provides no citations to actual evidence, nor does it address
Defendant's statement of facts in any fashion. (Docket
being twice warned of the strictures of summary judgment
procedure, Poff ignored those rules by failing to properly
dispute Defendants' proffered facts with citations to
relevant, admissible evidence. Smith v. Lamz, 321
F.3d 680, 683 (7th Cir. 2003). Though the Court is required
to liberally construe a pro se plaintiff's
filings, it cannot act as his lawyer, and it cannot delve
through the record to find favorable evidence for him.
See Waldridge, 24 F.3d at 922; Herman v. City of
Chicago, 870 F.2d 400, 404 (7th Cir. 1989) (“A
district court need not scour the record to make the case of
a party who does nothing.”). Further, while the Court
is cognizant that Poff lacks legal training, his utter
failure to comply with the rules of procedure is not
excusable on that ground alone. Thus, the Court will, unless
otherwise stated, deem Defendants' facts undisputed for
purposes of deciding their motion for summary judgment.
See Fed. R. Civ. P. 56(e); Civ. L. R. 56(b)(4);
Hill v. Thalacker, 210 F. App'x 513, 515 (7th
Cir. 2006) (noting that district courts have discretion to
enforce procedural rules against pro se litigants).
Facts Material to Defendants' Motion
was an inmate at Waupun. Defendants were at the relevant time
all employees of the Wisconsin Department of Corrections
(“DOC”): Dr. John Schettle
(“Schettle”) was a dentist at Waupun; Dr. Man Lee
(“Lee”) is the DOC's dental director; Amanda
Cole (“Cole”) is a dental hygienist at Waupun;
and Jason Jackson (“Jackson”) is a dental
assistant at Waupun. As noted above, this case stems from
allegedly inadequate medical care Poff received after he
chipped his tooth on a rock buried in his food.
Dental Services for Waupun Inmates
inmates enter DOC institutions, they are given an inmate
handbook informing them that if they require non-emergency
dental attention, they must submit a dental services request
to the health/dental services unit. Inmates are informed that
if they need to see dental staff immediately for an
emergency, they need to alert unit staff of their concern.
Waupun's dental services unit receives between 10-25
dental services requests from inmates on a typical day.
to DOC policy, these requests are divided into four
categories-emergency, urgent, routine, and hygiene. Under
those policies, only the institution dentist is qualified to
triage dental services requests. The policy defines a dental
“emergency” as a dental problem causing a
life-threatening condition and requiring immediate care.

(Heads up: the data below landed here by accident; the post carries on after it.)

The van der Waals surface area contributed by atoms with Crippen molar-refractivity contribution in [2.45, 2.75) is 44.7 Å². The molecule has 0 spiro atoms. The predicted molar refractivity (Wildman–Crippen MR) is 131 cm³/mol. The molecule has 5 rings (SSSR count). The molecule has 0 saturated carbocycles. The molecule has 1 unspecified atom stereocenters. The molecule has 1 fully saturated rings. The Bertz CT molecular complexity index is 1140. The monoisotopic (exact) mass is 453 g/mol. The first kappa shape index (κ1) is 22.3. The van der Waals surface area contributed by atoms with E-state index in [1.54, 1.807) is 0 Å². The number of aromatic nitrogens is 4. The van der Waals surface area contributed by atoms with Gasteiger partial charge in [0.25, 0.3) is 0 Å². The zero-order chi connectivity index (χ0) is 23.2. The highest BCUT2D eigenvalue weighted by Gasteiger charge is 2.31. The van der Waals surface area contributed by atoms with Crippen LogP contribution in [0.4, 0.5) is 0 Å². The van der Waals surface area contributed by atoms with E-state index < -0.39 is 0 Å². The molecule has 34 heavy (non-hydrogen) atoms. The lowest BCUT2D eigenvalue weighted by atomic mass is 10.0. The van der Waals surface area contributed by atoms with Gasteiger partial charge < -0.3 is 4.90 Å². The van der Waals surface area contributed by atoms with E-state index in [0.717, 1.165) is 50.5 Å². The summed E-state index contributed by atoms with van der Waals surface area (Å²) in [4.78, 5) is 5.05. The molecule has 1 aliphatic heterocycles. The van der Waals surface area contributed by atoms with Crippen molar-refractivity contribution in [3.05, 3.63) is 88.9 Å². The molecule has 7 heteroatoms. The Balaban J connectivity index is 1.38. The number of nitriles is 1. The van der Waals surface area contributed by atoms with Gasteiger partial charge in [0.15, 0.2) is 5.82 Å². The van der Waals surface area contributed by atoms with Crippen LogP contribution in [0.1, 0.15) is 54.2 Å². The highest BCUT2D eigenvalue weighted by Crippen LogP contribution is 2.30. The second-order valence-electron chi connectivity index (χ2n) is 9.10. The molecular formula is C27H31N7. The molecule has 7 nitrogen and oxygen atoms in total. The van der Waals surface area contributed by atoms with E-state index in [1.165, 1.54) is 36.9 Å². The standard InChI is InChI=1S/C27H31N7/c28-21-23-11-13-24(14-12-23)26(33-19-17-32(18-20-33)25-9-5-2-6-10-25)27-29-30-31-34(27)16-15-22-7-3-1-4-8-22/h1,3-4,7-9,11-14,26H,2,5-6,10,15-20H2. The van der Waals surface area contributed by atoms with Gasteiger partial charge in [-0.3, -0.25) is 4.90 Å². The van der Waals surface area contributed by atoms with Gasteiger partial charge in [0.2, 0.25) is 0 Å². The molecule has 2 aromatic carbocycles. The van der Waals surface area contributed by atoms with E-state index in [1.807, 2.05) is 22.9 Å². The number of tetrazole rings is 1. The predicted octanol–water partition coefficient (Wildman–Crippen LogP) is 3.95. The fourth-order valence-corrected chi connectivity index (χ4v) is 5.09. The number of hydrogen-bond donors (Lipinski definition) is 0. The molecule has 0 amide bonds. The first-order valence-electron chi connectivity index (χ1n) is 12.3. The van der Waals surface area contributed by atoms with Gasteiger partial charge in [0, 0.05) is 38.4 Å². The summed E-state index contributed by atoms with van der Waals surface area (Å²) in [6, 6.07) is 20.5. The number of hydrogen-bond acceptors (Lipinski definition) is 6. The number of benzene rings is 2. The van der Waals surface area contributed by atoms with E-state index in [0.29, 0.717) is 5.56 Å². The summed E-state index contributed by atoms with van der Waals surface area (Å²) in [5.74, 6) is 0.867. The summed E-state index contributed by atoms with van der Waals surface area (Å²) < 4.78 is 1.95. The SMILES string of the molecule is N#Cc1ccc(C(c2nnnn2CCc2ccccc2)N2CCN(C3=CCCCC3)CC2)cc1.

Examples include: uncontrolled bleeding, allergic
reactions/shock, swelling or fractures causing impaired
breathing, high fever from dental infection, or serious
“urgent” request involves a dental condition
which, if not addressed in a timely manner, could result in
severe pain and suffering. In addition to pain, other factors
are considered when scheduling urgent appointments, such as
whether the inmate has an exposed nerve, facial swelling, or
an inability to eat or sleep. Generally, urgent dental issues
are brought to the dental services unit's attention by
security or health services staff, not through a dental
“routine” dental services are elective and
provided when requested by the inmate or when determined to
be clinically appropriate by the treating dentist. Routine
requests are further subdivided into three categories:
routine, essential routine, and prosthetic routine. Routine
requests include dental conditions that are asymptomatic and
for which a delay in completion of up to one year would not
result in serious health risks. This includes minor cavities,
old but serviceable fillings, prosthetics which are cosmetic
only, or denture repairs when the denture remains functional.
Essential routine requests include dental conditions which
are chronic, asymptomatic, and which if not completed within
6-8 weeks could result in an acute episode. This encompasses
advanced cavities, teeth with hopeless prognosis, infected
teeth, and care for inmate patients which is relevant to
their chronic medical conditions.
makes every effort to see inmates who are scheduled on the
essential routine wait list within five days. As the dentist
at Waupun, Schettle triaged the inmates' dental services
requests and identified the proper category of the request,
i.e., routine, essential routine, hygiene, etc.
Schettle then ...